Second Cities: An Urban Aesthetics of Violence and Politics in Border Literature
University of Brighton College of Arts and Humanities
Supervisor: Dr Andrew Hammond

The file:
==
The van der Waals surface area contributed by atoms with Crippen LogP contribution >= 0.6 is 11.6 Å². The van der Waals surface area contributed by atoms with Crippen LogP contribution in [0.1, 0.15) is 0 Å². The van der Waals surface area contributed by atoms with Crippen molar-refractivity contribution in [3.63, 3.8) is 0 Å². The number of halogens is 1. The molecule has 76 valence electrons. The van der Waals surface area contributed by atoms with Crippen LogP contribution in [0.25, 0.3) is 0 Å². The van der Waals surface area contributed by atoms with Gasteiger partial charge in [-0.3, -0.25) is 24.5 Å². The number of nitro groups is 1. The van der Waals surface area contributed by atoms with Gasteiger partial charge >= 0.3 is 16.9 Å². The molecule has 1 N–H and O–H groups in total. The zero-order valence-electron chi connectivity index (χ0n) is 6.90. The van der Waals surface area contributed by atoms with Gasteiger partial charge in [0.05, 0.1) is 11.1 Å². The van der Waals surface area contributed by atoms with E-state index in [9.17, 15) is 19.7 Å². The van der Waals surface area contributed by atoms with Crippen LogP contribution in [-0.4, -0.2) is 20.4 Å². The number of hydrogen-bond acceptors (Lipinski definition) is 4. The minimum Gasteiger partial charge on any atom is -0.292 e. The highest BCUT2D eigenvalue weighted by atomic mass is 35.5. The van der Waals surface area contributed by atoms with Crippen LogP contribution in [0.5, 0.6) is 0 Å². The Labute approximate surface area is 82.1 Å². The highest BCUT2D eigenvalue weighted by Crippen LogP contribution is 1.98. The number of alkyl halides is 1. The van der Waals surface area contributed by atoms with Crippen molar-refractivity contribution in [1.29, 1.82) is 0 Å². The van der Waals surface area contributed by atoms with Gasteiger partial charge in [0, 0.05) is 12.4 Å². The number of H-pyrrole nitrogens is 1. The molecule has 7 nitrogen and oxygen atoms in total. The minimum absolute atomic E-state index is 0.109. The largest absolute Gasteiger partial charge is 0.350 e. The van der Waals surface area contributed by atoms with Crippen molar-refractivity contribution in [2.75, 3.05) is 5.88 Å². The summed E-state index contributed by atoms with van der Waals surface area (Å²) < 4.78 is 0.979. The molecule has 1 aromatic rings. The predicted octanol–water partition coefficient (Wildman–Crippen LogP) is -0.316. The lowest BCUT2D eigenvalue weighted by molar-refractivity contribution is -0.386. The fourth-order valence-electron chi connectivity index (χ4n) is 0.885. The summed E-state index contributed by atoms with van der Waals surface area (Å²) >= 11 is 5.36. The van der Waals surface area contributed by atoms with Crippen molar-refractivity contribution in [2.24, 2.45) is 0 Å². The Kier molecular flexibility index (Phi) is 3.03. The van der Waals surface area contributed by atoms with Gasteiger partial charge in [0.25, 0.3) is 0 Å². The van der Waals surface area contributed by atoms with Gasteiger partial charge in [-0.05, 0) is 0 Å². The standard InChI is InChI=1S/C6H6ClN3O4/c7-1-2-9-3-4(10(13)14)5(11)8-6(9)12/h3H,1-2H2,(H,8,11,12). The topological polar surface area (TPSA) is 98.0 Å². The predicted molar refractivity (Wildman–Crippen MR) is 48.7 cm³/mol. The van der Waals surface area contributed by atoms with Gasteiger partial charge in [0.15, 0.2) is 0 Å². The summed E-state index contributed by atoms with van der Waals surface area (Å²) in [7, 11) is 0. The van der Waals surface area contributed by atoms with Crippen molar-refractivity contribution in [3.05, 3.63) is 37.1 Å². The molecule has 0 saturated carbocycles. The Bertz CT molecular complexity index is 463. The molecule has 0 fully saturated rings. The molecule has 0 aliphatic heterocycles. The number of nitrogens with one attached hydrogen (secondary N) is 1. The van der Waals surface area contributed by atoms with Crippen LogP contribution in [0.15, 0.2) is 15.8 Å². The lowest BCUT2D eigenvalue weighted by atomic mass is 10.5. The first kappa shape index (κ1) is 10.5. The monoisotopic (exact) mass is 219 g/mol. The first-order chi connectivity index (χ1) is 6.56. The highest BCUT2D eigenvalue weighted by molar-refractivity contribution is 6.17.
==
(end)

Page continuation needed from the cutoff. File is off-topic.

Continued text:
The topic of borders is a relatively new and growing field in literature studies, benefiting greatly from both canonized and current interdisciplinary discourse in the disciplines of urbanism, politics, sociology and, more recently, philosophy. A sense of timeliness and urgency accompanies the introduction of borders to literary criticism, as national and community narratives are belied by the contemporary circumstances of mass migration, ethnic and religious divides, and shifting political paradigms. While criticism on immigration and border narratives of the world wars of the 20th century is well established, my work will help redress the insufficiency of criticism on literary representations of contemporary conflicts in relation to borders. This project analyses contemporary city novels where conflict presents itself particularly through borders, creating contested urban spaces. These include conflicts of erasure (the post-colonial), conflicts of integration (the immigrant), conflicts of transformation (the post-communist), and the consequent impacts on identity. While the canonized city literatures of London or New York are marked by established historical narratives, this project will look at cities within whose public squares the viciousness of history continues to play out through a shifting topography of borders “meant to repress, displace, and disorganize.”1 I have chosen to prioritize texts with an urban context, as density necessarily constructs cities as spaces of communication and contributes to the expanding role of cities as strategic spaces for asserting conflicting identities. Accrued around the city’s built forms, these intersecting narratives are destabilized and deterritorialized, forming an aesthetics particular to the challenge of frontiers and dividing lines. Drawing from a range of interdisciplinary theoretical material – critical theory, urbanism, border studies, and memory studies –, a selection of transnational novels are addressed in terms of their engagement with borders as an ongoing friction. I look specifically at how violence and political conflict are located in literature and at the political potential for the literary urban landscape to function as a site of memorialization, contestation, and participation of diverse publics in the making, destruction, and re-making of urban space.